A tight lower bound instance for k-means++ in constant dimension

A tight lower bound instance for k-means++ in constant dimension

Anup Bhattacharya IIT Delhi, India Ragesh Jaiswal Corresponding author: rjaiswal@cse.iitd.ac.in IIT Delhi, India Nir Ailon Nir Ailon acknowledges the support of a Marie Curie International Reintegration Grant PIRG07-GA-2010-268403, as well as the support of The Israel Science Foundation (ISF) no. 1271/13. Technion, Haifa, Israel
Abstract

The k-means++ seeding algorithm is one of the most popular algorithms that is used for finding the initial centers when using the k-means heuristic. The algorithm is a simple sampling procedure and can be described as follows:

Pick the first center randomly from the given points. For , pick a point to be the center with probability proportional to the square of the Euclidean distance of this point to the closest previously chosen centers.

The k-means++ seeding algorithm is not only simple and fast but also gives an approximation in expectation as shown by Arthur and Vassilvitskii [7]. There are datasets [7, 3] on which this seeding algorithm gives an approximation factor of in expectation. However, it is not clear from these results if the algorithm achieves good approximation factor with reasonably high probability (say ). Brunsch and Röglin [9] gave a dataset where the k-means++ seeding algorithm achieves an approximation ratio with probability that is exponentially small in . However, this and all other known lower-bound examples [7, 3] are high dimensional. So, an open problem was to understand the behavior of the algorithm on low dimensional datasets. In this work, we give a simple two dimensional dataset on which the seeding algorithm achieves an approximation ratio with probability exponentially small in . This solves open problems posed by Mahajan et al. [13] and by Brunsch and Röglin [9].

1 Introduction

The k-means clustering problem is one of the most important problems in Data Mining and Machine Learning that has been widely studied. The problem is defined as follows:

(k-means problem): Given a set of points in a -dimensional space, find a set of points (these are called centers) such that the cost function is minimized. Here denotes the square of the Euclidean distance between points and . In the discrete version of this problem, the centers are constrained to be a subset of the given points .

The problem is known to be NP-hard even for small values of the parameters such as when  [10] and when  [14, 13]. There are various approximation algorithms for the problem. However, in practice, a heuristic known as the k-means algorithm (also known as Lloyd’s algorithm) is used because of its excellent performance on real datasets even though it does not give any performance guarantees. This algorithm is simple and can be described as follows:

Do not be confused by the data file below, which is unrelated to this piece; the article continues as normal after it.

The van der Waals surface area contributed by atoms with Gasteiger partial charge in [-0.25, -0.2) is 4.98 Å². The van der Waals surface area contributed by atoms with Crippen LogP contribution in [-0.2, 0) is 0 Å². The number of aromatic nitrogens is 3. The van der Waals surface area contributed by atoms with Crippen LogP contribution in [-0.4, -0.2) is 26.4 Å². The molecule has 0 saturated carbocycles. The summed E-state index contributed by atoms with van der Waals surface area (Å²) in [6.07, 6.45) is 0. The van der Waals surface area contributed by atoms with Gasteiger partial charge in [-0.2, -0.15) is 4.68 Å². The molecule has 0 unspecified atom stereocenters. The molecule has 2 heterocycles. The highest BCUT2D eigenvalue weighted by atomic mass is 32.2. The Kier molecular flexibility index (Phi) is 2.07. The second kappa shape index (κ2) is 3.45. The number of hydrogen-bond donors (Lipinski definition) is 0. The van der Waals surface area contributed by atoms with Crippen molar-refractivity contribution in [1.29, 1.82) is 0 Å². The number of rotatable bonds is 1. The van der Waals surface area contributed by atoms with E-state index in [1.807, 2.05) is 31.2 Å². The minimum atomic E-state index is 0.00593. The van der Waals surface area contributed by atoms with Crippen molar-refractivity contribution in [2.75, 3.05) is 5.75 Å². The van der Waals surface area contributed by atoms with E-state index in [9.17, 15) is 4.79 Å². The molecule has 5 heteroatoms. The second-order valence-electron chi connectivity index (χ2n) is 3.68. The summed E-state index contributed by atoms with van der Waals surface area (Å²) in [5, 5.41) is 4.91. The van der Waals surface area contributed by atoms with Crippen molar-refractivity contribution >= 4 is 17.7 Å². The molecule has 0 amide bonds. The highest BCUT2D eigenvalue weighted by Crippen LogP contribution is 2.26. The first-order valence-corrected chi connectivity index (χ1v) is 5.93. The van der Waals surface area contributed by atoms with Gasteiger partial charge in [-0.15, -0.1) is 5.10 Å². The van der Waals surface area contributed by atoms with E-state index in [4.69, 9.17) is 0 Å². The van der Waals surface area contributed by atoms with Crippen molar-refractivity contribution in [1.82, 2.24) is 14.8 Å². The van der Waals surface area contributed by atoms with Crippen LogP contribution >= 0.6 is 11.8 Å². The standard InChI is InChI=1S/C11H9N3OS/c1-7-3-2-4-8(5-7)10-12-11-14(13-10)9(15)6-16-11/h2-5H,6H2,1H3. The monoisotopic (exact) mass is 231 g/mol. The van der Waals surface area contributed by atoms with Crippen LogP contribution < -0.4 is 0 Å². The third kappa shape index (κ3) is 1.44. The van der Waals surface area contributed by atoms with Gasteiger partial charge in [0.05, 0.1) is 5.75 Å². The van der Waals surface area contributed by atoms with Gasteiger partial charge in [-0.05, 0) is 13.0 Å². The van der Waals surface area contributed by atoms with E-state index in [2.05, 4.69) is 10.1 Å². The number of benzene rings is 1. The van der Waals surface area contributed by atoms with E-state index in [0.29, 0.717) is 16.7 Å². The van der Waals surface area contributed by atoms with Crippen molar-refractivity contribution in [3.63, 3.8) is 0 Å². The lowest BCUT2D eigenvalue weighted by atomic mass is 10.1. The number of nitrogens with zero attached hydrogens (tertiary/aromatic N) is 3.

(k-means Algorithm): (i) Arbitrarily, pick points as centers. (ii) Cluster the given points based on the nearest distance to centers in . (iii) For all clusters, find the mean of all points within a cluster and replace the corresponding member of with this mean. Repeat steps (ii) and (iii) until convergence.

Even though the above algorithm performs very well on real datasets, it guarantees only convergence to local minima. This means that this local search algorithm may either converge to a local optimum solution or may take a large amount of time to converge [5, 6]. Poor choice of the initial centers (step (i)) is one of the main reasons for its bad performance with respect to approximation factor. A number of seeding heuristics have been suggested for choosing the initial centers. One such seeding algorithm that has become popular is the k-means++ seeding algorithm. The algorithm is extremely simple and runs very fast in practice. Moreover, this simple randomized algorithm also gives an approximation factor of in expectation [7]. In practice, this seeding technique is used for finding the initial centers to be used with the k-means algorithm and this ensures a theoretical approximation guarantee. The simplicity of the algorithm can be seen by its simple description below: